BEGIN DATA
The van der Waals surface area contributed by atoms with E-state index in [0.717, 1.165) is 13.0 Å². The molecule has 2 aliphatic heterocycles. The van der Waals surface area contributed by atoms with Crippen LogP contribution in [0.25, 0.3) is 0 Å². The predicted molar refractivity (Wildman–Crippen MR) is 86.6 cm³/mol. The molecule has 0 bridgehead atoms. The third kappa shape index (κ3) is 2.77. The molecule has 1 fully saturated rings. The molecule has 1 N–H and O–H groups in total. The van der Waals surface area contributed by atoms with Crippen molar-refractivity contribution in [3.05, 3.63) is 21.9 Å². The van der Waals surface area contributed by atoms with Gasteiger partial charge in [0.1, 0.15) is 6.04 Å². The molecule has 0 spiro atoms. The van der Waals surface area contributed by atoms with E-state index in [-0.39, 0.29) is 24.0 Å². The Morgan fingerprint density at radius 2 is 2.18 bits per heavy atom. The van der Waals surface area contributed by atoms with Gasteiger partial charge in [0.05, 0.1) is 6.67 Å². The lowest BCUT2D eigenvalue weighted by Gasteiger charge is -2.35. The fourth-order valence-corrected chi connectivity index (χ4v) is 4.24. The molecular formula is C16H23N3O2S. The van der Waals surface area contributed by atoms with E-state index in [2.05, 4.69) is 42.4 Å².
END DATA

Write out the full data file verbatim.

The van der Waals surface area contributed by atoms with E-state index in [0.717, 1.165) is 13.0 Å². The molecule has 2 aliphatic heterocycles. The van der Waals surface area contributed by atoms with Crippen LogP contribution in [0.25, 0.3) is 0 Å². The predicted molar refractivity (Wildman–Crippen MR) is 86.6 cm³/mol. The molecule has 0 bridgehead atoms. The third kappa shape index (κ3) is 2.77. The molecule has 1 fully saturated rings. The molecule has 1 N–H and O–H groups in total. The van der Waals surface area contributed by atoms with Crippen molar-refractivity contribution in [3.05, 3.63) is 21.9 Å². The van der Waals surface area contributed by atoms with Gasteiger partial charge in [0.1, 0.15) is 6.04 Å². The molecule has 0 spiro atoms. The van der Waals surface area contributed by atoms with E-state index in [-0.39, 0.29) is 24.0 Å². The Morgan fingerprint density at radius 2 is 2.18 bits per heavy atom. The van der Waals surface area contributed by atoms with Gasteiger partial charge in [0.05, 0.1) is 6.67 Å². The lowest BCUT2D eigenvalue weighted by Gasteiger charge is -2.35. The fourth-order valence-corrected chi connectivity index (χ4v) is 4.24. The molecular formula is C16H23N3O2S. The van der Waals surface area contributed by atoms with E-state index in [2.05, 4.69) is 42.4 Å².